Using Methods From Computational Decision-making to Predict Nonadherence to Fitness Goals: Protocol for an Observational Study
M. McCarthy; L. Zhang; G. Monacelli; T. Ward
Year of publication
JMIR Res Protoc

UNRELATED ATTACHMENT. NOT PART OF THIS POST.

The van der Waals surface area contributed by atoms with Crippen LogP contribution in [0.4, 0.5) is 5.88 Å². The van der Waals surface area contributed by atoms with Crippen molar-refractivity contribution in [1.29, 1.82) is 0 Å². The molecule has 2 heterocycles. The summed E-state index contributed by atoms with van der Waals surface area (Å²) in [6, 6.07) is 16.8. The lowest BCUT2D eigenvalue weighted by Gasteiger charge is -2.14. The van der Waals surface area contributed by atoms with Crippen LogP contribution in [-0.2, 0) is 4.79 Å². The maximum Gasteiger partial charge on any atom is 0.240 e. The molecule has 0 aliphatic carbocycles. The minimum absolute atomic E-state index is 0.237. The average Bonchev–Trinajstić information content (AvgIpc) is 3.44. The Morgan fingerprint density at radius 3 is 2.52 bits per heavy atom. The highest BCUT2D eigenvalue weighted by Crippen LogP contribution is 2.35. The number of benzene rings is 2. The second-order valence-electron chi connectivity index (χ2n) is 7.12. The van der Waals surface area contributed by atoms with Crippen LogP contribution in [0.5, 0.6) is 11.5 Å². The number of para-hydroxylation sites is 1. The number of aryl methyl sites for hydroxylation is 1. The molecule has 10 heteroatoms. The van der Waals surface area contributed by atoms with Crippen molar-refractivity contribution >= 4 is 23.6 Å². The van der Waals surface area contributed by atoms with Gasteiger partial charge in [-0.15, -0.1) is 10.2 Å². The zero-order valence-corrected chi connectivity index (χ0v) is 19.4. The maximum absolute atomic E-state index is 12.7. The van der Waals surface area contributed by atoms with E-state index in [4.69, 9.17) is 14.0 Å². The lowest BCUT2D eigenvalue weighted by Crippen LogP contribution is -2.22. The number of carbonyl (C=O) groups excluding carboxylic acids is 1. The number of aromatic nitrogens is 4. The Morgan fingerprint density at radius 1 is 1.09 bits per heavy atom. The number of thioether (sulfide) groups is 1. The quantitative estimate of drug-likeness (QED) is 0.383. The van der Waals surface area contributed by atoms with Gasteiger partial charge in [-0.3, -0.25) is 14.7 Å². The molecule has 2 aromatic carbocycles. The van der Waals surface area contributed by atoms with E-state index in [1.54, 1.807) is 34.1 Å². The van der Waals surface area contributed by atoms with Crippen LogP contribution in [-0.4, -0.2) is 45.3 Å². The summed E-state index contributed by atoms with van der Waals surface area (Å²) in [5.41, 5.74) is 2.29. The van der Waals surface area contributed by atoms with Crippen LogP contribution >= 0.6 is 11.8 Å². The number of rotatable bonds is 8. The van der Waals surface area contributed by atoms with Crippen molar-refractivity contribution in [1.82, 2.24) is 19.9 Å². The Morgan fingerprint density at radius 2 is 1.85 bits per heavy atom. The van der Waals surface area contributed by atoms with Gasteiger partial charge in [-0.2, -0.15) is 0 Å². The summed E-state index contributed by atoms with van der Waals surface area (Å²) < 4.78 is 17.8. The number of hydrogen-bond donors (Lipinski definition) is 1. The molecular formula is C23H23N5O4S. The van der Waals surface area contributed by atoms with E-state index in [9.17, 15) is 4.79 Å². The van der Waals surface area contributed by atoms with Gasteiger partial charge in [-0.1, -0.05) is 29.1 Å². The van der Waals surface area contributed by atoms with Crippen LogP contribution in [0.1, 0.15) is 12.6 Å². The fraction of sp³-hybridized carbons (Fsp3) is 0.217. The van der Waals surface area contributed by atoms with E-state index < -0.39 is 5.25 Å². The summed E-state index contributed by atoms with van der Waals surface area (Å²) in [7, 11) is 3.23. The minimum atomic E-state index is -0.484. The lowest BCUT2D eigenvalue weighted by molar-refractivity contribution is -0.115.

BACKGROUND: Can methods from computational models of decision-making be used to build a predictive model to identify individuals most likely to be nonadherent to personal fitness goals? Such a model may have significant value in the global battle against obesity. Despite growing awareness of the impact of physical inactivity on human health, sedentary behavior is increasingly linked to premature death in the developed world. The annual impact of sedentary behavior is significant, causing an estimated 2 million deaths. From a global perspective, sedentary behavior is one of the 10 leading causes of mortality and morbidity. Annually, considerable funding and countless public health initiatives are applied to promote physical fitness, with little impact on sustained behavioral change. Predictive models developed from multimodal methodologies combining data from decision-making tasks with contextual insights and objective physical activity data could be used to identify those most likely to abandon their fitness goals. This has the potential to enable development of more targeted support to ensure that those who embark on fitness programs are successful. OBJECTIVE: The aim of this study is to determine whether it is possible to use decision-making tasks such as the Iowa Gambling Task to help determine those most likely to abandon their fitness goals. Predictive models built using methods from computational models of decision-making, combining objective data from a fitness tracker with personality traits and modeling from decision-making games delivered via a mobile app, will be used to ascertain whether a predictive algorithm can identify digital personae most likely to be nonadherent to self-determined exercise goals. If it is possible to phenotype these individuals, it may be possible to tailor initiatives to support these individuals to continue exercising. METHODS: This is a siteless study design based on a bring your own device model. A total of 200 healthy adults who are novice exercisers and own a Fitbit (Fitbit Inc) physical activity tracker will be recruited via social media for this study. Participants will provide consent via the study app, which they will download from the Google Play store (Alphabet Inc) or Apple App Store (Apple Inc). They will also provide consent to share their Fitbit data. Necessary demographic information concerning age and sex will be collected as part of the recruitment process. Over 12 months, the scheduled study assessments will be pushed to the subjects to complete. The Iowa Gambling Task will be administered via a web app shared via a URL. RESULTS: Ethics approval was received from Dublin City University in December 2020. At manuscript submission, study recruitment was pending. The expected results will be published in 2022. CONCLUSIONS: It is hoped that the study results will support the development of a predictive model and the study design will inform future research approaches. TRIAL REGISTRATION: ClinicalTrials.gov NCT04783298; https://clinicaltrials.gov/ct2/show/NCT04783298.